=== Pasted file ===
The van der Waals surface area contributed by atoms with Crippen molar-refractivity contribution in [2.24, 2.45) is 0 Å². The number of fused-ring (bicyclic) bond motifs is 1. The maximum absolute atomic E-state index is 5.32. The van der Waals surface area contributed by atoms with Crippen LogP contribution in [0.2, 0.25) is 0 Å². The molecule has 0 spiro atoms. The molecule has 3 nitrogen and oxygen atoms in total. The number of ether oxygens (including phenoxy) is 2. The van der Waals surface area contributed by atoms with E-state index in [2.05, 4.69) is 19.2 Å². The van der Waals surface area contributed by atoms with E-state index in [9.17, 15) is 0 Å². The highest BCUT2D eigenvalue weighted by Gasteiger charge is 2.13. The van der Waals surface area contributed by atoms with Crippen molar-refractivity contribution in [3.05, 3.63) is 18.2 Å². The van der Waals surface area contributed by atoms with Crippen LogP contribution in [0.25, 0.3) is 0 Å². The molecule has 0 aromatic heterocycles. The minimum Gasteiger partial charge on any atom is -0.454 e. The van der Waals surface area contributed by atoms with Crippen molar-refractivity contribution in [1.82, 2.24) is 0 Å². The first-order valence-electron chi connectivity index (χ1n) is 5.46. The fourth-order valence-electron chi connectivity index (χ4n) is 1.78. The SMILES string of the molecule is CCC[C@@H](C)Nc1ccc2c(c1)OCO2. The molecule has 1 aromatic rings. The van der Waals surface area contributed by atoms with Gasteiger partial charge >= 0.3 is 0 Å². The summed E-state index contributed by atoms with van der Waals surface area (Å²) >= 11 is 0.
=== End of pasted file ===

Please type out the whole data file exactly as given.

The van der Waals surface area contributed by atoms with Crippen molar-refractivity contribution in [2.24, 2.45) is 0 Å². The number of fused-ring (bicyclic) bond motifs is 1. The maximum absolute atomic E-state index is 5.32. The van der Waals surface area contributed by atoms with Crippen LogP contribution in [0.2, 0.25) is 0 Å². The molecule has 0 spiro atoms. The molecule has 3 nitrogen and oxygen atoms in total. The number of ether oxygens (including phenoxy) is 2. The van der Waals surface area contributed by atoms with E-state index in [2.05, 4.69) is 19.2 Å². The van der Waals surface area contributed by atoms with E-state index in [9.17, 15) is 0 Å². The highest BCUT2D eigenvalue weighted by Gasteiger charge is 2.13. The van der Waals surface area contributed by atoms with Crippen molar-refractivity contribution in [3.05, 3.63) is 18.2 Å². The van der Waals surface area contributed by atoms with Crippen LogP contribution in [0.25, 0.3) is 0 Å². The molecule has 0 aromatic heterocycles. The minimum Gasteiger partial charge on any atom is -0.454 e. The van der Waals surface area contributed by atoms with Crippen molar-refractivity contribution in [1.82, 2.24) is 0 Å². The first-order valence-electron chi connectivity index (χ1n) is 5.46. The fourth-order valence-electron chi connectivity index (χ4n) is 1.78. The SMILES string of the molecule is CCC[C@@H](C)Nc1ccc2c(c1)OCO2. The molecule has 1 aromatic rings. The van der Waals surface area contributed by atoms with Gasteiger partial charge >= 0.3 is 0 Å². The summed E-state index contributed by atoms with van der Waals surface area (Å²) >= 11 is 0.